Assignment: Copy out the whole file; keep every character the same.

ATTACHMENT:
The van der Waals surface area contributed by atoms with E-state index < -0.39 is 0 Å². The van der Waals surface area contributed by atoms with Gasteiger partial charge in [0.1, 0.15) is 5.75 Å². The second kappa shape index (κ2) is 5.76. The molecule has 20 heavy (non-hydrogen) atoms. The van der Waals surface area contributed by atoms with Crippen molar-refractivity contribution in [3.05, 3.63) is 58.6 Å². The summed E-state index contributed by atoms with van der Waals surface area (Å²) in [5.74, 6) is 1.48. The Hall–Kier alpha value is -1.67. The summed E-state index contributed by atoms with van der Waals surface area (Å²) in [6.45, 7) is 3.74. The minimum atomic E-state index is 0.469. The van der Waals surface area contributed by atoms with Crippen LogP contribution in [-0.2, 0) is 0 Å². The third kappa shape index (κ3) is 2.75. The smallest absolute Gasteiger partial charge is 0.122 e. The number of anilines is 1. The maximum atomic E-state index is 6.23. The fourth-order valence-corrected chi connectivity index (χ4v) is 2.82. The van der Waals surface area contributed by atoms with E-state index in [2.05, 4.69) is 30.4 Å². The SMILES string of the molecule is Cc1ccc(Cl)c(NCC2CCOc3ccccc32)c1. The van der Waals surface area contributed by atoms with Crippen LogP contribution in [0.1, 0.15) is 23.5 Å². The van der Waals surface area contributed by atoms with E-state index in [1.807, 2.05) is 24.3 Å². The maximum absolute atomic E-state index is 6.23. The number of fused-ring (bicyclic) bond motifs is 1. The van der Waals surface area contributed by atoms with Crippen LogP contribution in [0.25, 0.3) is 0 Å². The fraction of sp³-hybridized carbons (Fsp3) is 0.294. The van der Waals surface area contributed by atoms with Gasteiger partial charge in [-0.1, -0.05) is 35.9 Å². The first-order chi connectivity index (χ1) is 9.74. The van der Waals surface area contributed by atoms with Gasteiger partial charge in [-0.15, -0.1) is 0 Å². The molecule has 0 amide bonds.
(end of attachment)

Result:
The van der Waals surface area contributed by atoms with E-state index < -0.39 is 0 Å². The van der Waals surface area contributed by atoms with Gasteiger partial charge in [0.1, 0.15) is 5.75 Å². The second kappa shape index (κ2) is 5.76. The molecule has 20 heavy (non-hydrogen) atoms. The van der Waals surface area contributed by atoms with Crippen molar-refractivity contribution in [3.05, 3.63) is 58.6 Å². The summed E-state index contributed by atoms with van der Waals surface area (Å²) in [5.74, 6) is 1.48. The Hall–Kier alpha value is -1.67. The summed E-state index contributed by atoms with van der Waals surface area (Å²) in [6.45, 7) is 3.74. The minimum atomic E-state index is 0.469. The van der Waals surface area contributed by atoms with Crippen LogP contribution in [-0.2, 0) is 0 Å². The third kappa shape index (κ3) is 2.75. The smallest absolute Gasteiger partial charge is 0.122 e. The number of anilines is 1. The maximum atomic E-state index is 6.23. The fourth-order valence-corrected chi connectivity index (χ4v) is 2.82. The van der Waals surface area contributed by atoms with E-state index in [2.05, 4.69) is 30.4 Å². The SMILES string of the molecule is Cc1ccc(Cl)c(NCC2CCOc3ccccc32)c1. The van der Waals surface area contributed by atoms with Crippen LogP contribution in [0.1, 0.15) is 23.5 Å². The van der Waals surface area contributed by atoms with E-state index in [1.807, 2.05) is 24.3 Å². The maximum absolute atomic E-state index is 6.23. The number of fused-ring (bicyclic) bond motifs is 1. The van der Waals surface area contributed by atoms with Crippen LogP contribution in [0.25, 0.3) is 0 Å². The fraction of sp³-hybridized carbons (Fsp3) is 0.294. The van der Waals surface area contributed by atoms with Gasteiger partial charge in [-0.1, -0.05) is 35.9 Å². The first-order chi connectivity index (χ1) is 9.74. The van der Waals surface area contributed by atoms with Gasteiger partial charge in [-0.15, -0.1) is 0 Å². The molecule has 0 amide bonds.